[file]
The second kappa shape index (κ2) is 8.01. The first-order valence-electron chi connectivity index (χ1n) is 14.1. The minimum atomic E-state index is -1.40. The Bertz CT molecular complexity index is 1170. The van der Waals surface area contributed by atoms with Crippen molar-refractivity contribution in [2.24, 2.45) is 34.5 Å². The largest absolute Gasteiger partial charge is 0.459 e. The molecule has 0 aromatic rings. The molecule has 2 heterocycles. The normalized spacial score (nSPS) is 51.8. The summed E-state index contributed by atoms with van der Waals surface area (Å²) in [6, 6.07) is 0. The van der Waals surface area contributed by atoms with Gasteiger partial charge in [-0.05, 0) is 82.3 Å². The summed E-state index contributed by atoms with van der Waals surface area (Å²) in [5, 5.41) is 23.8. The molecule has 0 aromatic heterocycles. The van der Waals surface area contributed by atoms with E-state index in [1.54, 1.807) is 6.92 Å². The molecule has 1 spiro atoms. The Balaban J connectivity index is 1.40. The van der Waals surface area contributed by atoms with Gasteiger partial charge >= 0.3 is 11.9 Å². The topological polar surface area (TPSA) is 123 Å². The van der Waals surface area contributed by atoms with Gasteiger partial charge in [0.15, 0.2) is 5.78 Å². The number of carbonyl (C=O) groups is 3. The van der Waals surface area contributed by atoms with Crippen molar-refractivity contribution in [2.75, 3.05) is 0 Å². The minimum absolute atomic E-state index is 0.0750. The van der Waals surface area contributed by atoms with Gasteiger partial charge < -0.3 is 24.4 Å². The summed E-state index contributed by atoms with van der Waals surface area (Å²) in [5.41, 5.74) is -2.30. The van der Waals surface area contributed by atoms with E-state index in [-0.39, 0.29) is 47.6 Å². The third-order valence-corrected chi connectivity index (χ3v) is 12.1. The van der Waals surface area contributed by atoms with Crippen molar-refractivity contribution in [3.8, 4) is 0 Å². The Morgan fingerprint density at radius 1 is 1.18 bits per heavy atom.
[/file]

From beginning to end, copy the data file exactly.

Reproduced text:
The second kappa shape index (κ2) is 8.01. The first-order valence-electron chi connectivity index (χ1n) is 14.1. The minimum atomic E-state index is -1.40. The Bertz CT molecular complexity index is 1170. The van der Waals surface area contributed by atoms with Crippen molar-refractivity contribution in [2.24, 2.45) is 34.5 Å². The largest absolute Gasteiger partial charge is 0.459 e. The molecule has 0 aromatic rings. The molecule has 2 heterocycles. The normalized spacial score (nSPS) is 51.8. The summed E-state index contributed by atoms with van der Waals surface area (Å²) in [6, 6.07) is 0. The van der Waals surface area contributed by atoms with Gasteiger partial charge in [-0.05, 0) is 82.3 Å². The summed E-state index contributed by atoms with van der Waals surface area (Å²) in [5, 5.41) is 23.8. The molecule has 0 aromatic heterocycles. The van der Waals surface area contributed by atoms with E-state index in [1.54, 1.807) is 6.92 Å². The molecule has 1 spiro atoms. The Balaban J connectivity index is 1.40. The van der Waals surface area contributed by atoms with Gasteiger partial charge >= 0.3 is 11.9 Å². The topological polar surface area (TPSA) is 123 Å². The van der Waals surface area contributed by atoms with Gasteiger partial charge in [0.15, 0.2) is 5.78 Å². The number of carbonyl (C=O) groups is 3. The van der Waals surface area contributed by atoms with Crippen molar-refractivity contribution in [2.75, 3.05) is 0 Å². The minimum absolute atomic E-state index is 0.0750. The van der Waals surface area contributed by atoms with Gasteiger partial charge < -0.3 is 24.4 Å². The summed E-state index contributed by atoms with van der Waals surface area (Å²) in [5.41, 5.74) is -2.30. The van der Waals surface area contributed by atoms with E-state index in [-0.39, 0.29) is 47.6 Å². The third-order valence-corrected chi connectivity index (χ3v) is 12.1. The van der Waals surface area contributed by atoms with Crippen molar-refractivity contribution in [3.8, 4) is 0 Å². The Morgan fingerprint density at radius 1 is 1.18 bits per heavy atom.